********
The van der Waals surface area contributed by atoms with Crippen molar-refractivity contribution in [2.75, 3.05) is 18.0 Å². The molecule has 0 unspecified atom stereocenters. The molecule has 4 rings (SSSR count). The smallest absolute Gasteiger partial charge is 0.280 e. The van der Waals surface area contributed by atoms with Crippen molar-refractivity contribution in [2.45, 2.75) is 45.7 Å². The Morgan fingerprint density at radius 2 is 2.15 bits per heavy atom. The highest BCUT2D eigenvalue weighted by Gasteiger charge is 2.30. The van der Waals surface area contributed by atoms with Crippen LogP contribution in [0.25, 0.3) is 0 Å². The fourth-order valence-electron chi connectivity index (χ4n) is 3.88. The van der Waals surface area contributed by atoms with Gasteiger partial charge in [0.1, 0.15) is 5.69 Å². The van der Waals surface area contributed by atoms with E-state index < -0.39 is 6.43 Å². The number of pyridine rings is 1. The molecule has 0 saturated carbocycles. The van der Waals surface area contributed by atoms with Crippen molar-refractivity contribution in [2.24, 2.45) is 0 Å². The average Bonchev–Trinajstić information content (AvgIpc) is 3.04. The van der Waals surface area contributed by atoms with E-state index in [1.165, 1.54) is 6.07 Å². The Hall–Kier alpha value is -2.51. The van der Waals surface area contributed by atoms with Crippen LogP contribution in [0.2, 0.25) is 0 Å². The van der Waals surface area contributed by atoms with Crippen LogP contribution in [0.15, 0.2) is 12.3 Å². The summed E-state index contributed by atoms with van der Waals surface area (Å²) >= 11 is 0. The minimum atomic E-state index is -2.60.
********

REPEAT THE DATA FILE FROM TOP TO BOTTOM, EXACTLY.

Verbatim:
The van der Waals surface area contributed by atoms with Crippen molar-refractivity contribution in [2.75, 3.05) is 18.0 Å². The molecule has 0 unspecified atom stereocenters. The molecule has 4 rings (SSSR count). The smallest absolute Gasteiger partial charge is 0.280 e. The van der Waals surface area contributed by atoms with Crippen molar-refractivity contribution in [2.45, 2.75) is 45.7 Å². The Morgan fingerprint density at radius 2 is 2.15 bits per heavy atom. The highest BCUT2D eigenvalue weighted by Gasteiger charge is 2.30. The van der Waals surface area contributed by atoms with Crippen LogP contribution in [0.25, 0.3) is 0 Å². The fourth-order valence-electron chi connectivity index (χ4n) is 3.88. The van der Waals surface area contributed by atoms with Gasteiger partial charge in [0.1, 0.15) is 5.69 Å². The van der Waals surface area contributed by atoms with E-state index < -0.39 is 6.43 Å². The number of pyridine rings is 1. The molecule has 0 saturated carbocycles. The van der Waals surface area contributed by atoms with Crippen molar-refractivity contribution in [2.24, 2.45) is 0 Å². The average Bonchev–Trinajstić information content (AvgIpc) is 3.04. The van der Waals surface area contributed by atoms with E-state index in [1.165, 1.54) is 6.07 Å². The Hall–Kier alpha value is -2.51. The van der Waals surface area contributed by atoms with Crippen LogP contribution in [0.2, 0.25) is 0 Å². The van der Waals surface area contributed by atoms with Crippen LogP contribution in [0.15, 0.2) is 12.3 Å². The summed E-state index contributed by atoms with van der Waals surface area (Å²) >= 11 is 0. The minimum atomic E-state index is -2.60.